SpannerReadOptions spannerReadOptions = new SpannerReadOptions().setIndex("TradesByTrader");
List<Trade> trades = this.spannerTemplate.readAll(Trade.class, spannerReadOptions);

Read with offsets and limits

Limits and offsets are only supported by Queries. The following will get only the first two rows of the query:

SpannerQueryOptions spannerQueryOptions = new SpannerQueryOptions().setLimit(2).setOffset(3);
List<Trade> trades = this.spannerTemplate.query(Trade.class, Statement.of("SELECT * FROM trades"), spannerQueryOptions);

Note that the above is equivalent of executing SELECT * FROM trades LIMIT 2 OFFSET 3 .


Reads by keys do not support sorting. However, queries on the Template API support sorting through standard SQL and also via Spring Data Sort API:

List<Trade> trades = this.spannerTemplate.queryAll(Trade.class, Sort.by("action"));

If the provided sorted field name is that of a property of the domain type, then the column name corresponding to that property will be used in the query. Otherwise, the given field name is assumed to be the name of the column in the Cloud Spanner table. Sorting on columns of Cloud Spanner types STRING and BYTES can be done while ignoring case:


Partial read

Partial read is only possible when using Queries. In case the rows returned by the query have fewer columns than the entity that it will be mapped to, Spring Data will map the returned columns only. This setting also applies to nested structs and their corresponding nested POJO properties.

List<Trade> trades = this.spannerTemplate.query(Trade.class, Statement.of("SELECT action, symbol FROM trades"),
    new SpannerQueryOptions().setAllowMissingResultSetColumns(true));

If the setting is set to false , then an exception will be thrown if there are missing columns in the query result.

Summary of options for Query vs Read

FeatureQuery supports itRead supports it
Partial readyesno
Secondary indexyesyes
Read using index rangenoyes

159.3.4 Write / Update

The write methods of SpannerOperations accept a POJO and writes all of its properties to Spanner. The corresponding Spanner table and entity metadata is obtained from the given object’s actual type.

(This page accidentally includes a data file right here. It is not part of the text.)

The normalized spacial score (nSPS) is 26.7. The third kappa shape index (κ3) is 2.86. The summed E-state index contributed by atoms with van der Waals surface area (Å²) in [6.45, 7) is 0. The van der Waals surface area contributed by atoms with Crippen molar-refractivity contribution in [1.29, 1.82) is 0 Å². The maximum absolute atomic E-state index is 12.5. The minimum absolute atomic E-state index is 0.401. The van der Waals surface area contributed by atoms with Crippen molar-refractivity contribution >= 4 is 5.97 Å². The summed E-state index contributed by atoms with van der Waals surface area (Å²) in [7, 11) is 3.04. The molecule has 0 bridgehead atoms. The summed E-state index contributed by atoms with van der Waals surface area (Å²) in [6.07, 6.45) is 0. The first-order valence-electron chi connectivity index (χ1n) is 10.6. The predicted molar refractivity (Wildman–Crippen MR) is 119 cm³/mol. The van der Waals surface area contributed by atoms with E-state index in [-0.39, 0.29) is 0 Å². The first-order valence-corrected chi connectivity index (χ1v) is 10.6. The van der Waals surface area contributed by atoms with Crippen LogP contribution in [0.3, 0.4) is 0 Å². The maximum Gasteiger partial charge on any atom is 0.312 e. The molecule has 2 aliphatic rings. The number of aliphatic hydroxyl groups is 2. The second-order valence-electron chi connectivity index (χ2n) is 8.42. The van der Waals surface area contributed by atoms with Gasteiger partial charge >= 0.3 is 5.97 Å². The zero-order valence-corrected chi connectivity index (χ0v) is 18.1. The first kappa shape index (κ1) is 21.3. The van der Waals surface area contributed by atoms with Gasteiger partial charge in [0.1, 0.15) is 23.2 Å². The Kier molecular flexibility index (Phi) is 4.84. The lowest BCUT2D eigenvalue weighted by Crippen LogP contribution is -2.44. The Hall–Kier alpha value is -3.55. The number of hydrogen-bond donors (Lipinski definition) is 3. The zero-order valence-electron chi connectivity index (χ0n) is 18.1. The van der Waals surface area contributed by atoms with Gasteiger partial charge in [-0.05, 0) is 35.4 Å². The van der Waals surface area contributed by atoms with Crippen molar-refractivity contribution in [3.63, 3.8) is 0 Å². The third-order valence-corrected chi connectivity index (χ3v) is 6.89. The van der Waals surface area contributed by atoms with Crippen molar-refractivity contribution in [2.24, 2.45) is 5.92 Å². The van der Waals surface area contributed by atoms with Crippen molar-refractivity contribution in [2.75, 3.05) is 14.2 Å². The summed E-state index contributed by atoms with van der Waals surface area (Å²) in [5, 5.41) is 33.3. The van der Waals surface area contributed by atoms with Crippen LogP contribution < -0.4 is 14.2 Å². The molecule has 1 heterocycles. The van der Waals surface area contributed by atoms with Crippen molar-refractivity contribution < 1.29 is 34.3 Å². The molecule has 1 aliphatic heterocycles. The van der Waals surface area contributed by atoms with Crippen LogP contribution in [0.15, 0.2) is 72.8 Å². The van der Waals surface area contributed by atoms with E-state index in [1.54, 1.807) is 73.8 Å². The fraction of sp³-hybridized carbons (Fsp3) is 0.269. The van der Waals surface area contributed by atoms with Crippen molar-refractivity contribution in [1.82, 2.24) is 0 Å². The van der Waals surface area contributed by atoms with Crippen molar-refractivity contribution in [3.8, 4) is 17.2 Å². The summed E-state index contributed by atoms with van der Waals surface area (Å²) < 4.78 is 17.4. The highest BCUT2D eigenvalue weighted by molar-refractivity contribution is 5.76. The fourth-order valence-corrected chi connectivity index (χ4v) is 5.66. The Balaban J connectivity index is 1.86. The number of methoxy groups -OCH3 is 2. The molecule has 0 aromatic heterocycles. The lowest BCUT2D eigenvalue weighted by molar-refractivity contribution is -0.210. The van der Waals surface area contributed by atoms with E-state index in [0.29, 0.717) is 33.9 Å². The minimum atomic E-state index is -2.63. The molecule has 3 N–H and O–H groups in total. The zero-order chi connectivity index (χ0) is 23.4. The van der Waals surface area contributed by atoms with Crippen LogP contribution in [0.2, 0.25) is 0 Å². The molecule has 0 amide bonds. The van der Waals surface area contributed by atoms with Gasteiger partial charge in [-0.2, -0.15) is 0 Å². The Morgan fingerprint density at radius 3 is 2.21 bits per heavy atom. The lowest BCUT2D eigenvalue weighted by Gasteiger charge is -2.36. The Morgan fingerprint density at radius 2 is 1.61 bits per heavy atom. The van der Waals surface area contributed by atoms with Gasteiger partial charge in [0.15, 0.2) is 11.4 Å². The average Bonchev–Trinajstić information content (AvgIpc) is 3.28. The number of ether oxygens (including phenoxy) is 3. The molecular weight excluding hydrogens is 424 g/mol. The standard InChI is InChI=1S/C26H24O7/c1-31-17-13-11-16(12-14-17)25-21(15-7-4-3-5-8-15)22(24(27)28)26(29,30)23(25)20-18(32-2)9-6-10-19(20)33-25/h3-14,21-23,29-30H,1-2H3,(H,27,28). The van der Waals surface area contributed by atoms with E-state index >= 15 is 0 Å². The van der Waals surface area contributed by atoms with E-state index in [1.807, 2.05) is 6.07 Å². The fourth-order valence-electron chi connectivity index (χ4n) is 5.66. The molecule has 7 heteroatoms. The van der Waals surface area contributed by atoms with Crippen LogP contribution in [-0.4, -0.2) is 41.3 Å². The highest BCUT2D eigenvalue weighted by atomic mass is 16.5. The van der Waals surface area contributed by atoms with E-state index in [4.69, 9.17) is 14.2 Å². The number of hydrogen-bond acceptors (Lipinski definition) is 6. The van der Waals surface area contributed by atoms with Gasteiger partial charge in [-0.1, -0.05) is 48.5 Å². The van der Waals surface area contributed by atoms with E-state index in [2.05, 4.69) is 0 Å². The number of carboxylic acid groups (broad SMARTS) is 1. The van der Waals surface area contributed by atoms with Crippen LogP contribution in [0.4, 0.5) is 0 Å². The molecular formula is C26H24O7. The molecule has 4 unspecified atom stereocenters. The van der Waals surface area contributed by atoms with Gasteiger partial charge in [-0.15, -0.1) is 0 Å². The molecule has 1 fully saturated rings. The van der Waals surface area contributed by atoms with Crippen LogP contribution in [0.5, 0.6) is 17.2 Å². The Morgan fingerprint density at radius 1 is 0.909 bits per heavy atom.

If a POJO was retrieved from Spanner and its primary key properties values were changed and then written or updated, the operation will occur as if against a row with the new primary key values. The row with the original primary key values will not be affected.


The insert method of SpannerOperations accepts a POJO and writes all of its properties to Spanner, which means the operation will fail if a row with the POJO’s primary key already exists in the table.

Trade t = new Trade();


The update method of SpannerOperations accepts a POJO and writes all of its properties to Spanner, which means the operation will fail if the POJO’s primary key does not already exist in the table.

// t was retrieved from a previous operation


The upsert method of SpannerOperations accepts a POJO and writes all of its properties to Spanner using update-or-insert.

// t was retrieved from a previous operation or it's new

Partial Update

The update methods of SpannerOperations operate by default on all properties within the given object, but also accept String[] and Optional<Set<String>> of column names. If the Optional of set of column names is empty, then all columns are written to Spanner. However, if the Optional is occupied by an empty set, then no columns will be written.

// t was retrieved from a previous operation or it's new
this.spannerTemplate.update(t, "symbol", "action");

159.3.5 DML

DML statements can be executed using SpannerOperations.executeDmlStatement . Inserts, updates, and deletions can affect any number of rows and entities.

159.3.6 Transactions

SpannerOperations provides methods to run java.util.Function objects within a single transaction while making available the read and write methods from SpannerOperations .

Read/Write Transaction

Read and write transactions are provided by SpannerOperations via the performReadWriteTransaction method:

SpannerOperations mySpannerOperations;

public String doWorkInsideTransaction() {
  return mySpannerOperations.performReadWriteTransaction(
    transActionSpannerOperations -> {
      // Work with transActionSpannerOperations here.
      // It is also a SpannerOperations object.

      return "transaction completed";

The performReadWriteTransaction method accepts a Function that is provided an instance of a SpannerOperations object. The final returned value and type of the function is determined by the user. You can use this object just as you would a regular SpannerOperations with a few exceptions:

  • Its read functionality cannot perform stale reads, because all reads and writes happen at the single point in time of the transaction.

  • It cannot perform sub-transactions via performReadWriteTransaction or performReadOnlyTransaction .

As these read-write transactions are locking, it is recommended that you use the performReadOnlyTransaction if your function does not perform any writes.